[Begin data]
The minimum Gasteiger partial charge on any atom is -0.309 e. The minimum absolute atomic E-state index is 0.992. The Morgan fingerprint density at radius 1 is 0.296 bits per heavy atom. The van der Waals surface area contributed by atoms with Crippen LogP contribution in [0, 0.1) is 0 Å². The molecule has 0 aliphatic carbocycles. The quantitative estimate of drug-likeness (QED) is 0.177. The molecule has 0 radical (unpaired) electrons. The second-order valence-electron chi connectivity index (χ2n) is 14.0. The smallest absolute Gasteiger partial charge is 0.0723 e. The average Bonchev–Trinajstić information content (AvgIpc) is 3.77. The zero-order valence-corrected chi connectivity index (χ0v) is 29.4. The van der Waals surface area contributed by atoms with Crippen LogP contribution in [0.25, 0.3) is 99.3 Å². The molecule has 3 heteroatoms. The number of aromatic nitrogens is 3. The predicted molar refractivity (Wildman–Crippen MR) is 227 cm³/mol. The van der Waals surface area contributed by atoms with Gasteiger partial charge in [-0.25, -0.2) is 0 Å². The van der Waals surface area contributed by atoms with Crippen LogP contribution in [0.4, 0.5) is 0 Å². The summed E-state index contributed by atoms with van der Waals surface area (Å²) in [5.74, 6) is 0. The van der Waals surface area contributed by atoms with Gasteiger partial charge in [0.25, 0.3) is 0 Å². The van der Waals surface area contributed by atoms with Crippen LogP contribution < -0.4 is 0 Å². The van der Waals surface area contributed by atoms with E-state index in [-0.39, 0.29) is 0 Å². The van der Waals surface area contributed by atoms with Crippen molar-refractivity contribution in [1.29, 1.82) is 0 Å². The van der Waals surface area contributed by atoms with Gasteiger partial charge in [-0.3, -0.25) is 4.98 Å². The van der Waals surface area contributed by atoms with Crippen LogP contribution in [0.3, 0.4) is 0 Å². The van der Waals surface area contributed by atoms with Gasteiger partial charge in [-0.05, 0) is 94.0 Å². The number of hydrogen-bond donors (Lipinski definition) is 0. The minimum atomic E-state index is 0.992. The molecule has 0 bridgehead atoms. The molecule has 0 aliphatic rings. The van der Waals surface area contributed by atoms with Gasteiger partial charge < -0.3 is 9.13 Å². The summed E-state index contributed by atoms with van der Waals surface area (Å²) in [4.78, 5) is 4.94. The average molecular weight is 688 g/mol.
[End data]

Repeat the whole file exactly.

The minimum Gasteiger partial charge on any atom is -0.309 e. The minimum absolute atomic E-state index is 0.992. The Morgan fingerprint density at radius 1 is 0.296 bits per heavy atom. The van der Waals surface area contributed by atoms with Crippen LogP contribution in [0, 0.1) is 0 Å². The molecule has 0 aliphatic carbocycles. The quantitative estimate of drug-likeness (QED) is 0.177. The molecule has 0 radical (unpaired) electrons. The second-order valence-electron chi connectivity index (χ2n) is 14.0. The smallest absolute Gasteiger partial charge is 0.0723 e. The average Bonchev–Trinajstić information content (AvgIpc) is 3.77. The zero-order valence-corrected chi connectivity index (χ0v) is 29.4. The van der Waals surface area contributed by atoms with Crippen LogP contribution in [0.25, 0.3) is 99.3 Å². The molecule has 3 heteroatoms. The number of aromatic nitrogens is 3. The predicted molar refractivity (Wildman–Crippen MR) is 227 cm³/mol. The van der Waals surface area contributed by atoms with Gasteiger partial charge in [-0.25, -0.2) is 0 Å². The van der Waals surface area contributed by atoms with Crippen LogP contribution in [0.4, 0.5) is 0 Å². The summed E-state index contributed by atoms with van der Waals surface area (Å²) in [5.74, 6) is 0. The van der Waals surface area contributed by atoms with Gasteiger partial charge in [0.25, 0.3) is 0 Å². The van der Waals surface area contributed by atoms with Crippen LogP contribution < -0.4 is 0 Å². The van der Waals surface area contributed by atoms with E-state index in [-0.39, 0.29) is 0 Å². The van der Waals surface area contributed by atoms with Crippen molar-refractivity contribution in [1.29, 1.82) is 0 Å². The van der Waals surface area contributed by atoms with Gasteiger partial charge in [-0.3, -0.25) is 4.98 Å². The van der Waals surface area contributed by atoms with Crippen LogP contribution in [0.3, 0.4) is 0 Å². The van der Waals surface area contributed by atoms with Gasteiger partial charge in [-0.05, 0) is 94.0 Å². The number of hydrogen-bond donors (Lipinski definition) is 0. The minimum atomic E-state index is 0.992. The molecule has 0 bridgehead atoms. The molecule has 0 aliphatic rings. The van der Waals surface area contributed by atoms with Gasteiger partial charge < -0.3 is 9.13 Å². The summed E-state index contributed by atoms with van der Waals surface area (Å²) in [4.78, 5) is 4.94. The average molecular weight is 688 g/mol.